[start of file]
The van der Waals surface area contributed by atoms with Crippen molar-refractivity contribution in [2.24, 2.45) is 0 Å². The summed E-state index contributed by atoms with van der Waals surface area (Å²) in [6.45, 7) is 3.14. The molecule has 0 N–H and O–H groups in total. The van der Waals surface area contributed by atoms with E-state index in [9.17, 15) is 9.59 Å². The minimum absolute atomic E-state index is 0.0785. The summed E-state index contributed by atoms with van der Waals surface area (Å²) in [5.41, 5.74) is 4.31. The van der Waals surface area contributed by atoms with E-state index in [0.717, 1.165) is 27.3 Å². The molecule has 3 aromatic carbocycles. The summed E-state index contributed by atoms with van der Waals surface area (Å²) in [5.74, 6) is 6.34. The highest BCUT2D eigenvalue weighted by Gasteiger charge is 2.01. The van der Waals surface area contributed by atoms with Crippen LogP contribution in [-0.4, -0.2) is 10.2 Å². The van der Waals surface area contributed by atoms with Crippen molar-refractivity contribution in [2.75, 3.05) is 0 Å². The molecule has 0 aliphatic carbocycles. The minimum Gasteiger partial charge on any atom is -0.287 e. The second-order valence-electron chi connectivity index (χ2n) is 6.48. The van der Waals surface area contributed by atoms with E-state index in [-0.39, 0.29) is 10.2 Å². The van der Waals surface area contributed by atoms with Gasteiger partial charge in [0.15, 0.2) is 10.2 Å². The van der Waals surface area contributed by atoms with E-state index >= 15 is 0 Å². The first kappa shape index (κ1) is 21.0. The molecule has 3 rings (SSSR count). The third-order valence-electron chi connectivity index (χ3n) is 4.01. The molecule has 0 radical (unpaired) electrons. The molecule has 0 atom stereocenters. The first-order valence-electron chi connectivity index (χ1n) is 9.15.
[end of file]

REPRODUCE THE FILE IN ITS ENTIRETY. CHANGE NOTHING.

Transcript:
The van der Waals surface area contributed by atoms with Crippen molar-refractivity contribution in [2.24, 2.45) is 0 Å². The summed E-state index contributed by atoms with van der Waals surface area (Å²) in [6.45, 7) is 3.14. The molecule has 0 N–H and O–H groups in total. The van der Waals surface area contributed by atoms with E-state index in [9.17, 15) is 9.59 Å². The minimum absolute atomic E-state index is 0.0785. The summed E-state index contributed by atoms with van der Waals surface area (Å²) in [5.41, 5.74) is 4.31. The van der Waals surface area contributed by atoms with E-state index in [0.717, 1.165) is 27.3 Å². The molecule has 3 aromatic carbocycles. The summed E-state index contributed by atoms with van der Waals surface area (Å²) in [5.74, 6) is 6.34. The highest BCUT2D eigenvalue weighted by Gasteiger charge is 2.01. The van der Waals surface area contributed by atoms with Crippen LogP contribution in [-0.4, -0.2) is 10.2 Å². The van der Waals surface area contributed by atoms with Crippen molar-refractivity contribution in [2.75, 3.05) is 0 Å². The molecule has 0 aliphatic carbocycles. The minimum Gasteiger partial charge on any atom is -0.287 e. The second-order valence-electron chi connectivity index (χ2n) is 6.48. The van der Waals surface area contributed by atoms with E-state index in [-0.39, 0.29) is 10.2 Å². The van der Waals surface area contributed by atoms with Gasteiger partial charge in [0.15, 0.2) is 10.2 Å². The van der Waals surface area contributed by atoms with E-state index >= 15 is 0 Å². The first kappa shape index (κ1) is 21.0. The molecule has 3 rings (SSSR count). The third-order valence-electron chi connectivity index (χ3n) is 4.01. The molecule has 0 radical (unpaired) electrons. The molecule has 0 atom stereocenters. The first-order valence-electron chi connectivity index (χ1n) is 9.15.